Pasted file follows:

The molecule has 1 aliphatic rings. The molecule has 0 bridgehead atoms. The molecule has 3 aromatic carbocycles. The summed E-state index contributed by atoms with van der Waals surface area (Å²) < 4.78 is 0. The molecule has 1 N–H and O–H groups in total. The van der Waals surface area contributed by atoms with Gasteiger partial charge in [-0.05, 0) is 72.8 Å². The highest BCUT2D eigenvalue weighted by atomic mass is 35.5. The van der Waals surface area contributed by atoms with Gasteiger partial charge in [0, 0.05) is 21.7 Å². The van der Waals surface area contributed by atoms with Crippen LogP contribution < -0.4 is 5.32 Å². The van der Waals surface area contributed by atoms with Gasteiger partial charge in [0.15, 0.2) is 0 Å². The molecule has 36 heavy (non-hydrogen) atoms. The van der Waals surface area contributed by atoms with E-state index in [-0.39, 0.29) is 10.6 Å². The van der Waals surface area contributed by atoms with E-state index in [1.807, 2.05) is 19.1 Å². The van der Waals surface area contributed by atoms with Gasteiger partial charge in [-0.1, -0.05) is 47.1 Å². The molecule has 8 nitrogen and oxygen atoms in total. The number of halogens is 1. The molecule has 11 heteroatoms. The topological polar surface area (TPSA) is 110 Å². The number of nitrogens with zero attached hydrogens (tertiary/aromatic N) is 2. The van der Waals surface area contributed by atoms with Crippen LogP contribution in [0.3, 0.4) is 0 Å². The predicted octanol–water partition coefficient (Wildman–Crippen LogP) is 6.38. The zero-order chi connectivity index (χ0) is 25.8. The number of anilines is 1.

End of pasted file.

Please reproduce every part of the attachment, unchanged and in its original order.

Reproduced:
The molecule has 1 aliphatic rings. The molecule has 0 bridgehead atoms. The molecule has 3 aromatic carbocycles. The summed E-state index contributed by atoms with van der Waals surface area (Å²) < 4.78 is 0. The molecule has 1 N–H and O–H groups in total. The van der Waals surface area contributed by atoms with Gasteiger partial charge in [-0.05, 0) is 72.8 Å². The highest BCUT2D eigenvalue weighted by atomic mass is 35.5. The van der Waals surface area contributed by atoms with Gasteiger partial charge in [0, 0.05) is 21.7 Å². The van der Waals surface area contributed by atoms with Crippen LogP contribution < -0.4 is 5.32 Å². The van der Waals surface area contributed by atoms with Gasteiger partial charge in [0.15, 0.2) is 0 Å². The molecule has 36 heavy (non-hydrogen) atoms. The van der Waals surface area contributed by atoms with E-state index in [-0.39, 0.29) is 10.6 Å². The van der Waals surface area contributed by atoms with E-state index in [1.807, 2.05) is 19.1 Å². The van der Waals surface area contributed by atoms with Gasteiger partial charge in [-0.1, -0.05) is 47.1 Å². The molecule has 8 nitrogen and oxygen atoms in total. The number of halogens is 1. The molecule has 11 heteroatoms. The topological polar surface area (TPSA) is 110 Å². The number of nitrogens with zero attached hydrogens (tertiary/aromatic N) is 2. The van der Waals surface area contributed by atoms with Crippen LogP contribution in [0.3, 0.4) is 0 Å². The predicted octanol–water partition coefficient (Wildman–Crippen LogP) is 6.38. The zero-order chi connectivity index (χ0) is 25.8. The number of anilines is 1.